Our work at Watersmeet
It's all part of our Ranger Team’s daily work, but we thought you might be interested to find out about some of the tasks they’ve been undertaking at Watersmeet over the last few years. From woodland management to preserving Iron Age hillforts, our work is important and ongoing, and we’re always on the lookout for volunteers to help out – contact details at the bottom for anyone who’d like to apply.
We've been working on a huge programme of rhododendron control to allow the natural ground plants, and some rarer species like Irish spurge, to flourish. The rare whitebeam tree also grows in the valley, so special care has been taken to create nearby glades to give it the light to flourish.
Footpath work for visitor access
With about 70 miles of footpaths to care for, a lot of our time during summer is spent maintaining them. Every mile has to be strimmed and some paths need to be levelled to combat erosion and improve access.
Repairs also have to be made to gates, benches, signposts and steps along the paths. This work is often only made possible with the assistance of numerous volunteer groups.
The main road above the Watersmeet Valley contains vast outcrops of geologically important rocks. These make the valley look spectacular, but also need to be carefully monitored to ensure that they are safe.
As well as being constantly monitored by Rangers there is also a major survey carried out each year. Following the survey we may remove trees, topple rocks to a safe place or add netting and pins to secure and stabilise some rocks.
Every year we undertake the historic practice of ‘swaling’. This is where an area of the moor is deliberately set on fire to control the growth of gorse and to allow the heather a chance to grow.
This is important work as good-quality coastal heathland is rare. It’s a challenging task as it can only be done in late winter when the weather is suitable.
Preservation of hillforts
This area has four Iron Age hillforts which are of historical importance. We have carried out survey work to establish the forts' history and to preserve them for the future.
Our management involves cutting grass, but more importantly cutting bracken as the roots can damage the archaeological features.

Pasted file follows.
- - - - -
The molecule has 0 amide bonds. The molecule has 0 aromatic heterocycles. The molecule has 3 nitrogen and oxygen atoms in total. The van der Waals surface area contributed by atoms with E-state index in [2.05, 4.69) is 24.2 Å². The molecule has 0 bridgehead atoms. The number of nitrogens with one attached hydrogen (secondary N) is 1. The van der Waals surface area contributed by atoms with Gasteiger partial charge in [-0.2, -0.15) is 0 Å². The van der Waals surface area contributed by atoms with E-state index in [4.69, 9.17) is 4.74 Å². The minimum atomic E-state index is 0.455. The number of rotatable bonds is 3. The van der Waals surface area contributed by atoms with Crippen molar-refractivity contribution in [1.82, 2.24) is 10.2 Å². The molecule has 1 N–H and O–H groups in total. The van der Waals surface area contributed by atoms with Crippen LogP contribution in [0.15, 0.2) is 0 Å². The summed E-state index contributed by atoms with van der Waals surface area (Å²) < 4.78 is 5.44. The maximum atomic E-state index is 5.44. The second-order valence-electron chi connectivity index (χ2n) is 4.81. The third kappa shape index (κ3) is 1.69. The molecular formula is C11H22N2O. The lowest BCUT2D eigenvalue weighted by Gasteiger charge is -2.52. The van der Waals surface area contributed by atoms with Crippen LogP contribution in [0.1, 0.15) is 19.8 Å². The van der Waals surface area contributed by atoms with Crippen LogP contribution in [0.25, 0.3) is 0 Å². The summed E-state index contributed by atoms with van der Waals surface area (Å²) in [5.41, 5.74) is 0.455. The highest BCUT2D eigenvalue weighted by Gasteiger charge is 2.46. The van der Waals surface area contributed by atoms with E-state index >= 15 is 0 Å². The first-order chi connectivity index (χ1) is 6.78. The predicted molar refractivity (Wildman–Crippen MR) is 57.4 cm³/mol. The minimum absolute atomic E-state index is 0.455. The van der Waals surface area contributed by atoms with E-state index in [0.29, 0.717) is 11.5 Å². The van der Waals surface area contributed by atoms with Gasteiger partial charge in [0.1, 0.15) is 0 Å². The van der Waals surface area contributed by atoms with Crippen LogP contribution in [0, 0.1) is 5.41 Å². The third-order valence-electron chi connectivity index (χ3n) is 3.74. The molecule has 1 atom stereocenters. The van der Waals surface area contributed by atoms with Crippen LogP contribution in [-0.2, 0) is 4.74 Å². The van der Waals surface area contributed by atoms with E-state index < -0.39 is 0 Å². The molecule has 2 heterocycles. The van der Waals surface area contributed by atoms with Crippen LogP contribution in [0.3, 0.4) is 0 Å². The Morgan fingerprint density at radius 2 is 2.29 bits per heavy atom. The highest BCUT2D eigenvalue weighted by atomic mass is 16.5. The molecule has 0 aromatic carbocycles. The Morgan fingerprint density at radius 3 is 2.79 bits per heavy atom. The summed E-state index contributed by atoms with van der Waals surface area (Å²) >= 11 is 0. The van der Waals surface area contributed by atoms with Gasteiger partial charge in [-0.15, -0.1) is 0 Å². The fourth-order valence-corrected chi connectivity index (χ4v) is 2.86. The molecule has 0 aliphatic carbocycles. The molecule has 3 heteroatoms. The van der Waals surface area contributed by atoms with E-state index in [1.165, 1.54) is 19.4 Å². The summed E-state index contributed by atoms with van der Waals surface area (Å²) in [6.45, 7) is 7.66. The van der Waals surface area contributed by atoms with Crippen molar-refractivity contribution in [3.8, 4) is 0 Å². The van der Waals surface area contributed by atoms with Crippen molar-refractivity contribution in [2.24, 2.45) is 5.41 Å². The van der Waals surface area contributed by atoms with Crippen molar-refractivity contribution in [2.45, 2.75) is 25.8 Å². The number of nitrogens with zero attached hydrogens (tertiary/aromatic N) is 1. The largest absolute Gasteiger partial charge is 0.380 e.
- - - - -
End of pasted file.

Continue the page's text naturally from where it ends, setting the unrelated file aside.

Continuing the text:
The National Trust cares for 55 per cent of the Exmoor coastline which lies within Exmoor National Park, stretching from Watersmeet and Countisbury in Devon to Somerset's sweeping Holnicote estate in the east of the national park.
The changing climate is an important issue for us, as it has an impact on plants. Up to 75 per cent of heather has been lost on the hills at the Holnicote estate due to a combination of summer drought and damage from the heather beetle, which is able to thrive due to warmer winters.
Our ongoing aim is to reverse the decline of nature on Exmoor and the surrounding area by improving the land, encouraging sustainable farming and working with local people and partners to create more wildlife-friendly ecosystems.
With your ongoing support, we're able to continue our vital conservation work. Thank you for helping to protect these special places.
Discover more about Watersmeet, once a romantic retreat and fishing lodge and a popular tea-room since the early 1900s.
From fishing to canoeing, there's an outdoor adventure to suit everyone at Watersmeet. Take a walk through ancient woodland or along the banks of the river.
After a walk or a spot of canoeing, grab a bite to eat or a drink at Watersmeet tea-room. You can also pick up a pre-loved treasure from the second-hand bookshop.
We believe that nature, beauty and history are for everyone. That’s why we’re supporting wildlife, protecting historic sites and more. Find out about our work.
Read about our strategy 'For everyone, for ever' here at the National Trust, which will take the organisation through to 2025.